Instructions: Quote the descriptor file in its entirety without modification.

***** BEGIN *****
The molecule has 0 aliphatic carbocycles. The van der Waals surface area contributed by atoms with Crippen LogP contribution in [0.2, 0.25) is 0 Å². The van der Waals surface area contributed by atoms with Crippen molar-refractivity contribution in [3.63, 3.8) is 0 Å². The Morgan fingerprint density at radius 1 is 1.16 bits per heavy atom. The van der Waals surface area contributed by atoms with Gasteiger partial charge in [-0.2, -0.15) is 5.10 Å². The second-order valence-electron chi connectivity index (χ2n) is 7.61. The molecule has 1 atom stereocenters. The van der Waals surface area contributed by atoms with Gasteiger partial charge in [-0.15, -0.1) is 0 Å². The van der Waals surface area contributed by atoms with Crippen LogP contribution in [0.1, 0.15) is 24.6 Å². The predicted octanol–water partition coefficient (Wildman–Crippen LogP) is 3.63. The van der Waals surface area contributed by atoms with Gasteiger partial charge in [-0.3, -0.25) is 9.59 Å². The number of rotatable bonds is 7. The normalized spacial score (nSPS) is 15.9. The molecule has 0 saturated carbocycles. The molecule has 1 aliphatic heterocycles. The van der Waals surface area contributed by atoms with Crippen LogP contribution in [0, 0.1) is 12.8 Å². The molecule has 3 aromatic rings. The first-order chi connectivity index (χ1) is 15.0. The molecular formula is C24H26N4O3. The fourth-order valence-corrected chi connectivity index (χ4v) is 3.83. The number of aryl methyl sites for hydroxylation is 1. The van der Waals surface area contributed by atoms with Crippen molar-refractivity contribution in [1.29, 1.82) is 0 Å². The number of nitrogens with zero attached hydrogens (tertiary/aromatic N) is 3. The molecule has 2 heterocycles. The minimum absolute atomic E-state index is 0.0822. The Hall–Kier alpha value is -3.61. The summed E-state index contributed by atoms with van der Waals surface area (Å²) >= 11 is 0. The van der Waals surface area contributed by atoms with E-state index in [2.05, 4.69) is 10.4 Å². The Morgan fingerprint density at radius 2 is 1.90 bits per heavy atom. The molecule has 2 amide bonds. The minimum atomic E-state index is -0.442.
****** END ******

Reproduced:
The molecule has 0 aliphatic carbocycles. The van der Waals surface area contributed by atoms with Crippen LogP contribution in [0.2, 0.25) is 0 Å². The van der Waals surface area contributed by atoms with Crippen molar-refractivity contribution in [3.63, 3.8) is 0 Å². The Morgan fingerprint density at radius 1 is 1.16 bits per heavy atom. The van der Waals surface area contributed by atoms with Gasteiger partial charge in [-0.2, -0.15) is 5.10 Å². The second-order valence-electron chi connectivity index (χ2n) is 7.61. The molecule has 1 atom stereocenters. The van der Waals surface area contributed by atoms with Gasteiger partial charge in [-0.15, -0.1) is 0 Å². The van der Waals surface area contributed by atoms with Crippen LogP contribution in [0.1, 0.15) is 24.6 Å². The predicted octanol–water partition coefficient (Wildman–Crippen LogP) is 3.63. The van der Waals surface area contributed by atoms with Gasteiger partial charge in [-0.3, -0.25) is 9.59 Å². The number of rotatable bonds is 7. The normalized spacial score (nSPS) is 15.9. The molecule has 0 saturated carbocycles. The molecule has 1 aliphatic heterocycles. The van der Waals surface area contributed by atoms with Crippen LogP contribution in [0, 0.1) is 12.8 Å². The molecule has 3 aromatic rings. The first-order chi connectivity index (χ1) is 15.0. The molecular formula is C24H26N4O3. The fourth-order valence-corrected chi connectivity index (χ4v) is 3.83. The number of aryl methyl sites for hydroxylation is 1. The van der Waals surface area contributed by atoms with Crippen molar-refractivity contribution in [1.29, 1.82) is 0 Å². The number of nitrogens with zero attached hydrogens (tertiary/aromatic N) is 3. The molecule has 2 heterocycles. The minimum absolute atomic E-state index is 0.0822. The Hall–Kier alpha value is -3.61. The summed E-state index contributed by atoms with van der Waals surface area (Å²) >= 11 is 0. The van der Waals surface area contributed by atoms with E-state index in [2.05, 4.69) is 10.4 Å². The Morgan fingerprint density at radius 2 is 1.90 bits per heavy atom. The molecule has 2 amide bonds. The minimum atomic E-state index is -0.442.